This is a shared responsibility we all have to keep our village clean from the scourge of litter. If you are covering a large stretch of street, we can lend you a litter picker. Some of our regular Wombles team find it helpful to carry a plastic a bag in their pocket. However, if you regularly walk the street that you are a street volunteer for, you will probably find only one or two items of fresh litter on each visit.
As William (top picture) showed in 2015, all the family can help. Dionne and Jane (middle picture) and other Canoe Avon members (bottom picture) about to commence the river litter pick held in April 2015, from the Avon County Rowing Club.
The activist is not the man who says the river is dirty. The activist is the man who cleans up the river
Other litter related information
According to the environmental charity 'Keep Britain Tidy', over 30 million tonnes of litter are collected from our streets every year and it costs society almost £1billion a year to clean the streets of England. Litter spoils our environment and can also be dangerous to wildlife. It is illegal to drop litter and offenders can be fined under the Environmental Protection Act 1990 and the Clean Neighbourhoods and Environment Act 2005.
The website for Keep Britian Tidy has lots of information and advice on litter, dog-fouling, graffiti, fly-tipping, eco-schools, etc.
"90% of the resources we use in the UK ends up in landfill sites, as effluent, or air emissions"
Avoidable waste is avoidable pollution (to air, land and water) and depletes natural resources that existing and future generations will need to use on a renewable basis.
The waste hierarchy is something we can all apply in our homes and our places of education and work:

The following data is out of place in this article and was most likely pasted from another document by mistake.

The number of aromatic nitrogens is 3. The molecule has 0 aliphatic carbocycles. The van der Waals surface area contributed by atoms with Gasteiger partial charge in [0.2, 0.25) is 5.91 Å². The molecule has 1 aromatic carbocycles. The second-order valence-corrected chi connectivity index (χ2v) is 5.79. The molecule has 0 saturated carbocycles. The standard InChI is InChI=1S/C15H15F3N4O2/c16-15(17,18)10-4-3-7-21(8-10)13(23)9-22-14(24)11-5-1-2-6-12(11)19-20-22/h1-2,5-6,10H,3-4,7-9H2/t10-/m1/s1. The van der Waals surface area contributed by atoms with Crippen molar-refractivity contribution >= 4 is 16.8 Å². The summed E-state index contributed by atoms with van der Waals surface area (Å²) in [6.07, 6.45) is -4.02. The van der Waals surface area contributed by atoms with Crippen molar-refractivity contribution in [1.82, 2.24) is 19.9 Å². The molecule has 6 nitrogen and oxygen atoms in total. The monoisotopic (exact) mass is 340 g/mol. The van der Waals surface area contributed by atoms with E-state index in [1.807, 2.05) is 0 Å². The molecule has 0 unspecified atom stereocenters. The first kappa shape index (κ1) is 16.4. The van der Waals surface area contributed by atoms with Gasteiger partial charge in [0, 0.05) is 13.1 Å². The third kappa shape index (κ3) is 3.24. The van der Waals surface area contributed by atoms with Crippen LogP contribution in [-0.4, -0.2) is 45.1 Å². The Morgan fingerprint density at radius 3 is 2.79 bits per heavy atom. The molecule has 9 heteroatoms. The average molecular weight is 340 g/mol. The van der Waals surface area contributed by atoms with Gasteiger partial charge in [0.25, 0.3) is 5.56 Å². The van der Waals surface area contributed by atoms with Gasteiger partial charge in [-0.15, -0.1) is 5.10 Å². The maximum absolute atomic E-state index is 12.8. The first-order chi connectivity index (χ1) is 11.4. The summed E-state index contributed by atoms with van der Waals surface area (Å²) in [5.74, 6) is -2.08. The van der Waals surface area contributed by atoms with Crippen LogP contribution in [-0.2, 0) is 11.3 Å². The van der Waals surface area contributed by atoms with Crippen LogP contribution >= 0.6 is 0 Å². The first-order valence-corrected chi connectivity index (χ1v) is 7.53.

Only as a last resort should we dispose of the left over waste.
In addition to avoiding waste, litter dropped by thought-less individuals spoils our local environment and can put our wildlife at risk. We can all take responsibility for clearing away litter on the pavement areas outside our own homes, support the litter-picks arranged periodically in the village by Saltford Wombles, and report the illegal dumping of waste (see How to report fly-tipping & other pollution on right hand side of this page).
Upcycling Craft Group
"Upcycling" is about converting waste materials or useless products into new materials or products of better use, quality or for improved environmental value.
SEG's Upcycling Craft Group meets in the evening on a regular monthly basis between 7pm and 9pm on the third Thursday of the month, except in August and December or at Easter when we take a break, at Signs of Saltford, 559 Bath Road. If you wish to attend (admission is free and the workshops are fun), do contact the organisers to confirm - Tel: 01225 874037.
First launched in February 2013, our Upcycling Craft Group is for everyone, Mums, Dads, children or neighbours - give it a go, you never know what hidden talent you may find. Sharing our experiences and learning together can be a great way of meeting like-minded people in Saltford with the added bonus of taking home a smile and something unique made by you.
Less Waste at home
With all waste, someone somewhere pays for it!
How we create, re-use, recycle and dispose of waste in or from our homes can make a significant impact on the environment. Much of the waste that goes from Saltford to landfill is avoidable waste; we just need to occasionally stop and re-think about the amount of waste we create from our homes.
If we can encourage all members of our households to be less wasteful by applying the waste hierarchy (see above) we can save money, resources and help reduce the size of Saltford's ecological footprint on the planet.
There are a some tips on the right-hand side of this page on how we can reduce waste. Some are more obvious than others and if you have a useful suggestion for reducing waste that we can share let our Website Managing Editor know.